A STUDENT of the top engineering education institution of the country has been murdered. Beaten to death, with blunt weapons. Without mercy. Without kindness.
And what words can we conjure to respond to such brutality? Nothing?
Pain has silenced all words. An unbearable silence has taken over us, rendering us numb and speechless.
No word can tell the pain that today overwhelms citizens’ hearts. It is not possible to express our pain.
The calculation Abrar, the murdered student, was trying to conclude before his murder is the mathematics of our mourning. It is of our pain, of our hatred, of our disgust, of our refusal and of our rejection. It is still unfinished. It is yet to be concluded. But it has to be concluded.
It is impossible to imagine the scene of a human soul being beaten to death. Imagination can only draw a picture of a student with his attention fixed on the notes on his reading table when his classmates enter his room and ask him to go out with them, but not beyond that. The next murderous hours are impossible to imagine as those are unbearably painful.
Who is to blame for this murder? Is it time? Is it the system? Why such murder? Why such indifference, such apathy to life?
Beating to death is difficult. Only a beastly mind can perform the grisly job. Human beings do not bear beastly minds.
And it was a human life. Life is inviolable. But life was made lifeless. And this act was done in an educational institution.
Does education not teach love and tolerance? Does education not teach being engaged with debate? Does education teach being busy with murder? All citizens know answers to the questions. But still the answers are to be searched.
How long this search shall continue? Is it time-indefinite? No, time-tomorrow shall produce the answer.
The problem is with a part of the time. That part of the time appears a monster. It considers nothing, but self — self-aggrandisement, self-promotion, self-interest, self-gain and self-satisfaction. And that time is part of a perspective composed with an economy and a politics, a society and a culture, an ideology and a set of values.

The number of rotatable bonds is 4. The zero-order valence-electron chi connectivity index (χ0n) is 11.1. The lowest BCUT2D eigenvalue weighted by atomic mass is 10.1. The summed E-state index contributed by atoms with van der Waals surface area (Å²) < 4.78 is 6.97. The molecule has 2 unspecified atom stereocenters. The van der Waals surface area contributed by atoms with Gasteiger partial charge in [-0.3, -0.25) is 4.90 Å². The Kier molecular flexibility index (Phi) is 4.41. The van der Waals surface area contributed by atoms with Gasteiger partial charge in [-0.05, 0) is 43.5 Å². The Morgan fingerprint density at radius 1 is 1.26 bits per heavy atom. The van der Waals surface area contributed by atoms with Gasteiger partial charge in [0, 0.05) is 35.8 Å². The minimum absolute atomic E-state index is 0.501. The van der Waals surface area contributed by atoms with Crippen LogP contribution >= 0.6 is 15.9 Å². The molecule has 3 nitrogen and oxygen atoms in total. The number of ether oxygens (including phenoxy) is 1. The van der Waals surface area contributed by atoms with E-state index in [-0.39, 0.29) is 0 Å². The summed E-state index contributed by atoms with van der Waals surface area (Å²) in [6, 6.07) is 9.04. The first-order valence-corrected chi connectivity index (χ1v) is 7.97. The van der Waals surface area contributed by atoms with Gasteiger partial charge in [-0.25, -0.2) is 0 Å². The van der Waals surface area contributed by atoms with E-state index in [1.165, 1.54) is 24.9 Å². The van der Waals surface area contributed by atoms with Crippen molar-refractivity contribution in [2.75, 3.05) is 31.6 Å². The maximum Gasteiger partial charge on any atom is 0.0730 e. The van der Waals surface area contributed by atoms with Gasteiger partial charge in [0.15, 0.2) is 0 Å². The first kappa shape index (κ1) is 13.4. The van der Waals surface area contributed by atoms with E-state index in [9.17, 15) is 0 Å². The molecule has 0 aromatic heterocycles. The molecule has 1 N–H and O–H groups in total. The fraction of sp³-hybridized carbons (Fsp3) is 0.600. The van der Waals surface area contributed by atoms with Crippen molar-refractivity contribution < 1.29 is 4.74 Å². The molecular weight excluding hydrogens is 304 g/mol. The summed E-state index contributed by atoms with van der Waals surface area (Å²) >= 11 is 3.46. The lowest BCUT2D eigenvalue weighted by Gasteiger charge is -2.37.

That part of the time is so overwhelming that the good part goes silenced and is inactivated. That part of the time is so overwhelming that indifference to life turns a brute truth.
Thus, go values, considerations, senses, rights and wrongs — indiscriminate, worthless, useless. All go on the altar of greed and audacity, gain and brutality. Whoever loves justice and fairness appear hapless, blind and dumb. It mirrors a part of the time.
It is mirrored in a part of politics, in vital parts of society. It spreads its tentacles everywhere, with differences only in form and appearance, sounds and fury, posture and position.
It, thus, devours itself. But before it devours itself, it demolishes many — many lives and many loves, trusts and hopes, many institutions and many arrangements.
The institutions and arrangements that it demolishes are essential for its survival. It is, thus, suicidal. But it does not care! It is so ‘wise’!
From where does it stem? From an economy, from politics, from the dominating interests it stems up. None of these care about this attitude and practice as if this is the survival mode. But the ‘survival’ mode is not the survival mode. It is a suicidal mode.
Any matured mind can identify the suicidal practice. It is not even helpful for production system if someone gives up all humane considerations and runs only for profit.
It is not even helpful for governance if someone takes into consideration only the question of rule.
Ruling the masses of people is not possible with such a move, which itself is suicidal.